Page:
How much resistance stands between you and getting thin?

Getting thin and staying thin is more than physical. You have to change the way you think and feel. Emotions and losing weight go together.

In a recent survey, psychologists named emotions as their clients’ “top obstacle” to slimming. Over one thousand licensed psychologists, also referred to emotional eating as well as food selection and lifestyle among the common challenges their clients faced. Find out more from the NHS Eat Well campaign.

Emotional eating is when you eat, especially comfort foods in response to feelings and emotion, and not out of being hungry. This is often to suppress or soothe negative emotions. And when we learn that food can give us control and comfort, it can become a habit.

What you think, you feel
What you feel, you do
What you do gives you what you have

So are you stopping yourself from losing weight?

Sometimes our issue is self worth – when we think we don’t deserve to be slim and happy. We may subconsciously punish ourselves, or we don’t want to upset others close to us by becoming thin or achieving our potential.

Sometimes negative self-talk stops us from taking the first step, or we may get so far and the negative self-talk catches up with us once we’ve lost some weight.

Many people understand the food or physical side – the meals, the snacks, the lifestyle. They get it and give it a shot. For many people it’s the psychological side that acts as an obstacle to getting thin.

Maybe it’s from childhood or early memories, abuse, neglect, bullying or depression. If we turned to food to soothe tough emotions then the cycle can take time to break.

Or it can be your self-image (your view of yourself as defined by Dr Maxwell Maltz), maybe being overweight is protective for you, a shield to hide behind or a reason not to achieve your potential. How do you define your life?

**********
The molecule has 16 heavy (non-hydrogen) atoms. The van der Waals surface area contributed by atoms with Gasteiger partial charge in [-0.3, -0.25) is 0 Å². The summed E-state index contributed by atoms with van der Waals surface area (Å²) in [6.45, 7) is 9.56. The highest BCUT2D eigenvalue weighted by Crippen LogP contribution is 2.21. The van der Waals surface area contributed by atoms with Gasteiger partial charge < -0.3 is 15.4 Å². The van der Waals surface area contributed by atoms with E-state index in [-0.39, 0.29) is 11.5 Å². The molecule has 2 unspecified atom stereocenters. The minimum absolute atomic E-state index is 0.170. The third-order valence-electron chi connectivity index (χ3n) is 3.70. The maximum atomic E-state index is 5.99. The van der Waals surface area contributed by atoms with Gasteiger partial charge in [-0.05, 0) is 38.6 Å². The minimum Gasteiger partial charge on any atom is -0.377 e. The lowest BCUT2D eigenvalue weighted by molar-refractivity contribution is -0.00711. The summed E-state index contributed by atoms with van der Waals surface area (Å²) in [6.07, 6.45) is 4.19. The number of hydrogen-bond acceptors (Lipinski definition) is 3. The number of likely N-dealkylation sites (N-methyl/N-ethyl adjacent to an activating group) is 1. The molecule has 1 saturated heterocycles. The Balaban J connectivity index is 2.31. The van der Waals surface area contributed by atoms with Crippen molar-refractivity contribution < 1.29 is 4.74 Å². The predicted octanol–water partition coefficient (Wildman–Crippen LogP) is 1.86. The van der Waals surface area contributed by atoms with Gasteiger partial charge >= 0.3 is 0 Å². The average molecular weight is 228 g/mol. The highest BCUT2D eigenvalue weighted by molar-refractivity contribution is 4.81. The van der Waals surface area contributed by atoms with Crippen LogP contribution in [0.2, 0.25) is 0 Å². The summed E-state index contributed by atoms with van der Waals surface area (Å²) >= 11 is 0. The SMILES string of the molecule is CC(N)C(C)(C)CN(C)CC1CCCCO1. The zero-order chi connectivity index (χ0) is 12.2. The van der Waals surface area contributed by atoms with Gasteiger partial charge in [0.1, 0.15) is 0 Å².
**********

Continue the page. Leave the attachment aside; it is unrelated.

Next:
Maybe you used to be slim and hit a point in your life where you put weight on and for the first time in your life found that you could relate to people with weight problems. Maybe you had views about ‘being fat’ and now you don’t think you deserve to be slim.

Negative self-talk can be a way of dealing with stress and situations.

Be aware – try to identify the roots of your emotions, the triggers that affect you and the negative self-talk.

At the same time, build a picture of your ideal life in your mind. Experience it fully in vibrant color and sound. See yourself living how you want to be and having already achieved your health and weight loss goals. How do you feel?

As you become more aware, and build a picture of your new life, your self-talk will improve and you will find that less resistance stands between you and getting thin.

How to take control and get slim

Remember that it’s ok not to be perfect. Sometimes we get our strongest cravings for food when we hit a low emotional point. We may turn to food for comfort – knowingly or unknowingly.

Emotional triggers include:

financial stress
lack of sleep

And can come from big life events or daily life. It can soon add up and lead to a cycle.

Here are tips to break the cycle:

Try to relax more, listen to music, get more sleep, have a massage, take a warm bath, focus on your breathing or try yoga or meditation.

Daily routine
Plan out your meals and snacks in advance so that you know when you have eaten and can spot when you are hungry or not. Plan healthy snacks, and these can just be a healthier version of your favourites.

Record your feelings – this will help you express and release your feelings, so you are not relying on food. You’ll also spot patterns over time.

Lean on friends, family or others with a shared goal.

Get creative
Do something to banish boredom, go and see a movie, read, take up a new hobby, make new friends.

Set boundaries
Shop once a week and don’t keep tons of supplies at home.

The 80/20 Rule
Remember small deviations are part of the journey, and not the end.

Be kind to yourself
Forgive yourself, be mindful – give space for your thoughts and feelings to come and go without judging them – just be aware. Don’t keep punishing yourself for past mistakes or events – move on.

Make self-care a priority, understand the difference between self-care and self-soothing. Self-care is looking after yourself, making sure you don’t burn out and taking care of your needs.

Self-soothing is an emotional approach to stress or other factors. Often we overdo the self-soothing side and neglect the self-care.

Make self-care a priority and think about what activities and options can bring harmony to you, on a physical and emotional level. Which healthy indulgences would bring balance to your life? For example, relaxation, massage, manicure, reading, visualizing your body as you want it to be, time with friends.

Anything to nourish your mind and your body in a holistic way will help you to side step the triggers that lead to eating out of an emotional need and reduce stress and anxiety at the same time.

See also:

Diet V Exercise